6.4/10
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1 user 1 critic

Podo-namulul be-a-ra (2006)

Soo-hyeon, a student at Catholic Theological Seminary, decides to pull himself together and focus on his studies after breaking up from his girlfriend, Sua. One day he receives the news of ... See full summary »

Director:

Byung-hun Min (as Boung-hun Min)

Writers:

Byung-hun Min (screenplay) (as Boung-hun Min), Hyun-chul Park (screenplay)
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1 nomination. See more awards »

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Cast

Credited cast:
Ju-bong Gi Ju-bong Gi ... Father Moon (as Joo-bong Key)
Seo-won Jang Seo-won Jang ... Soo-hyeon
Ho-yeong Lee Ho-yeong Lee
Min-Jung Lee ... Sua, Helena
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Storyline

Soo-hyeon, a student at Catholic Theological Seminary, decides to pull himself together and focus on his studies after breaking up from his girlfriend, Sua. One day he receives the news of his mother's illness, and with the permission from school authority, he spends a night at home. The next day, he departs for the train station but finds himself unable to take a school-bound train, heading instead for his ex-girlfriend, Sua. He is dispirited from Sua's adamant unwillingness to see him. Back in school, Soo-hyeon makes the difficult decision to quit studying, but is persuaded to go to a monastery for a spiritual purification retreat by the rector. As for Soo-hyeon, his tranquil adjustment to the life in monastery is abruptly brought to an end when he meets Helena at a mass, whose strikingly resemblance to Sua stirs up old emotions. He grows even more confused upon hearing the shocking news of Sua's sudden death. Written by Film Messenger

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Genres:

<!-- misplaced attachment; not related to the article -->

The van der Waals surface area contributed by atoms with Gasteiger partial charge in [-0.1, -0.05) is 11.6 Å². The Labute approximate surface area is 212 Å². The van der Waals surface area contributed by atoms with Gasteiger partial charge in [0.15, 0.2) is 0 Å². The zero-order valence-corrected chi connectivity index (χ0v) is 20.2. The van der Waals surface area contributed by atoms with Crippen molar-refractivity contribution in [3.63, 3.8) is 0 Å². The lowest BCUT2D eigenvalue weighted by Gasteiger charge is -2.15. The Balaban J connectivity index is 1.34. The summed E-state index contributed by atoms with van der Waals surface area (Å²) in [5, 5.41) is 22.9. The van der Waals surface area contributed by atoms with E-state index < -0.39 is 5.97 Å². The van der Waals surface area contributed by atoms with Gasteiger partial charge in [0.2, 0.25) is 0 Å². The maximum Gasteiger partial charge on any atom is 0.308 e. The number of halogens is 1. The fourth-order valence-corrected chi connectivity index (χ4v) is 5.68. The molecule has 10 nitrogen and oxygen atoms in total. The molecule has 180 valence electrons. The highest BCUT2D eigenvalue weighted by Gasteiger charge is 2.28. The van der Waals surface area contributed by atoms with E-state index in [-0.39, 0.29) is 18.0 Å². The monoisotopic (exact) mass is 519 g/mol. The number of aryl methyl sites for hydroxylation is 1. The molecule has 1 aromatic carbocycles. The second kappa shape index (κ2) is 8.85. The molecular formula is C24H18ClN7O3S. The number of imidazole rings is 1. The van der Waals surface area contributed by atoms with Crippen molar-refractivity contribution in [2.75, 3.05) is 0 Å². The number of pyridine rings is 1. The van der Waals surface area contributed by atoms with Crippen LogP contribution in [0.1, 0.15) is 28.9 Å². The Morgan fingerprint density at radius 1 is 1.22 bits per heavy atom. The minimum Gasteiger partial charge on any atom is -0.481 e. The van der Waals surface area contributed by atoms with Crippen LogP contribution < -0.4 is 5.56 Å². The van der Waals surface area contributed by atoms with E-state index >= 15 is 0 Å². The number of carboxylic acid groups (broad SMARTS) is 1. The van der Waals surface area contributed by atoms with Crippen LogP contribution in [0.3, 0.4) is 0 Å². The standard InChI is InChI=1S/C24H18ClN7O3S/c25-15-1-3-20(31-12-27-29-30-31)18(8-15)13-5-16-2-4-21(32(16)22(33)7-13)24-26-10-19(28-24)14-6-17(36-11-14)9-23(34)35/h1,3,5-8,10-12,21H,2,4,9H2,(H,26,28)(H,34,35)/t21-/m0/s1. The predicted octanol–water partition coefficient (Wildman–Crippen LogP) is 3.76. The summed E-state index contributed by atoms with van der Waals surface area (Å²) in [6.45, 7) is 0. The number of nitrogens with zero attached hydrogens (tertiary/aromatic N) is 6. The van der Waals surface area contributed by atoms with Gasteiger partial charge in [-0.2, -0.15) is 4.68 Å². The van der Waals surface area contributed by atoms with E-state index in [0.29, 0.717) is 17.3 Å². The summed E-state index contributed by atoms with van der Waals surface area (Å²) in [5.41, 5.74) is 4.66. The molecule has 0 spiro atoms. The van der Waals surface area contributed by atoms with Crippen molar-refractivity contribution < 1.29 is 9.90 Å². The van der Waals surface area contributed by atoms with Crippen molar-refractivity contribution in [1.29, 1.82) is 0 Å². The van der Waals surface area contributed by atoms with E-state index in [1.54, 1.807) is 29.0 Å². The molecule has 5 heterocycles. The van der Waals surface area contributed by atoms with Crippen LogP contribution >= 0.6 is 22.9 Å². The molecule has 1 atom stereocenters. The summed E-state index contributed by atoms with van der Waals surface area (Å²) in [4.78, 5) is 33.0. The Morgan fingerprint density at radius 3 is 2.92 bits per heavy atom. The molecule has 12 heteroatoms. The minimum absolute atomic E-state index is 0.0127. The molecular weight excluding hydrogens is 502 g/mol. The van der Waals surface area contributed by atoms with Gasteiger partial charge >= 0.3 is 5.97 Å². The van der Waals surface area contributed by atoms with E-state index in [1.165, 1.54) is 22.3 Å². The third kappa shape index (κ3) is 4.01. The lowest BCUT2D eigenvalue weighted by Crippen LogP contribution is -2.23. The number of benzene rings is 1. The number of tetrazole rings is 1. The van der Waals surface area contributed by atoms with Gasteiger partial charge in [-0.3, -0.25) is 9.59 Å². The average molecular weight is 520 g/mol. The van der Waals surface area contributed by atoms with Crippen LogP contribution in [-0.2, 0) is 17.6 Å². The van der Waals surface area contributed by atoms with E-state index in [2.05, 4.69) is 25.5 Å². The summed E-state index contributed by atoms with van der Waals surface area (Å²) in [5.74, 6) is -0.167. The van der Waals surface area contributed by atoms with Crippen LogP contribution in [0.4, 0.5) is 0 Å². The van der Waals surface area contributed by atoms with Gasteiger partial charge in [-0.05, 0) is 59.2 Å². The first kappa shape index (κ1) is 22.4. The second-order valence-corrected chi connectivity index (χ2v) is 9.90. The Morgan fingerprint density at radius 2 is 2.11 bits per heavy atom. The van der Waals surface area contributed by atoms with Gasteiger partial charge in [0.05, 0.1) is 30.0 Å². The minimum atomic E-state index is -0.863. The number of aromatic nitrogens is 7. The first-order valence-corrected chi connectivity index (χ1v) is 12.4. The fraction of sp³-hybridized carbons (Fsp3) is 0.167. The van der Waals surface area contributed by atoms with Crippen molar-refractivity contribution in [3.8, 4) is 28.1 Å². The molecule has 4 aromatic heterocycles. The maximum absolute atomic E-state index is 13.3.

Drama

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Details

Official Sites:

Official site

Country:

South Korea

Language:

Korean

Release Date:

22 February 2007 (South Korea) See more »

Also Known As:

Pruning the Grapevine See more »

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Box Office

Budget:

$800,000 (estimated)
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Company Credits

Production Co:

Cine Space See more »
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Technical Specs

Runtime:

Color:

Color (35 mm version)
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User Reviews

 
Not a typically South Korean film
14 March 2008 | by nmegaheySee all my reviews

With a background that includes studies in Cinematography from Russian State Institute of Cinema, and his first two films made respectively in Tajikistan and Uzbekistan, it was always going to be interesting to see how Min Byung-hoon operated on his home turf. And indeed, even though it is set in South Korea, Pruning The Grapevine manages to find a small community isolated and remote from the encroaching world around them, a world that offers temptations, but also threatens a traditional, purer way of existence.

The small community is that of a Catholic seminary, where Seo-hyeon (Seo Jang-won) is studying to become a priest. The young man has been there for three years and has proved himself to be a top student, but while theory is all very well, he is finding it much harder to deal with the practical necessity of leaving his old life behind him. It surely shouldn't be so difficult to identify the correct way to behave in such situations, but Seo-hyeon only sees the actions he believes to be right causing pain in those around him.

Filming in Korea, Min Byung-hoon's third feature confirms that he is not so much interested in making a socio-political commentary on the places he films, as much as using their situations to delve into basic human nature, using remote locations whose "purity" can provide a means to examine how personal ideals and traditional community values can be maintained when confronted with real-world pressures. When Seo-hyeon's actions are often misjudged and the consequences can be very serious indeed in Pruning The Grapevine, it might seem like the director is challenging whether such idealism, particularly in religious belief, is practical.

The title of the film however suggests that by eliminating distractions and superfluous elements, finding a true path may be possible. The film however could have done with a little bit of pruning itself. The confusion about one's purpose and true self isn't just restricted to Seo-hyeon, but to Kang-woo at the seminary, to the priest at the monastery, to other novitiates, and even to a young altar boy. Their circumstances may all certainly adhere strongly to the central theme and principle of the film, but the resolution to many of them – or the suggestion that a resolution can be found – does make the film slightly too neat and schematic.


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